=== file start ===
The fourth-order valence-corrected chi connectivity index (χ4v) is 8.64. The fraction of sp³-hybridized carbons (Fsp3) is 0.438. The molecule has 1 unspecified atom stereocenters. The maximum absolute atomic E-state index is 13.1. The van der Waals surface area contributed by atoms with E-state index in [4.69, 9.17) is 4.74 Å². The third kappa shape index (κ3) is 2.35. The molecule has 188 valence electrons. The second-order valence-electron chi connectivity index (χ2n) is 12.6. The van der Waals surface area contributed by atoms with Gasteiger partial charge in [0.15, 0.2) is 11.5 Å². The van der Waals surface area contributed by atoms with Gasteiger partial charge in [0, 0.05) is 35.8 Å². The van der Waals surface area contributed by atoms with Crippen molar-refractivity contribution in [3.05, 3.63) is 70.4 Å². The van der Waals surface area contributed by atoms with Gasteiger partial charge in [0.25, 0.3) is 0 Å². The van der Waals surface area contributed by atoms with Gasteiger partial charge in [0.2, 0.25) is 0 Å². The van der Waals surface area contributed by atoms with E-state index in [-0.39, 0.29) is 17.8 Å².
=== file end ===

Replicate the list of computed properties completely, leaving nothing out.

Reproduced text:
The fourth-order valence-corrected chi connectivity index (χ4v) is 8.64. The fraction of sp³-hybridized carbons (Fsp3) is 0.438. The molecule has 1 unspecified atom stereocenters. The maximum absolute atomic E-state index is 13.1. The van der Waals surface area contributed by atoms with E-state index in [4.69, 9.17) is 4.74 Å². The third kappa shape index (κ3) is 2.35. The molecule has 188 valence electrons. The second-order valence-electron chi connectivity index (χ2n) is 12.6. The van der Waals surface area contributed by atoms with Gasteiger partial charge in [0.15, 0.2) is 11.5 Å². The van der Waals surface area contributed by atoms with Gasteiger partial charge in [0, 0.05) is 35.8 Å². The van der Waals surface area contributed by atoms with Crippen molar-refractivity contribution in [3.05, 3.63) is 70.4 Å². The van der Waals surface area contributed by atoms with Gasteiger partial charge in [0.25, 0.3) is 0 Å². The van der Waals surface area contributed by atoms with Gasteiger partial charge in [0.2, 0.25) is 0 Å². The van der Waals surface area contributed by atoms with E-state index in [-0.39, 0.29) is 17.8 Å².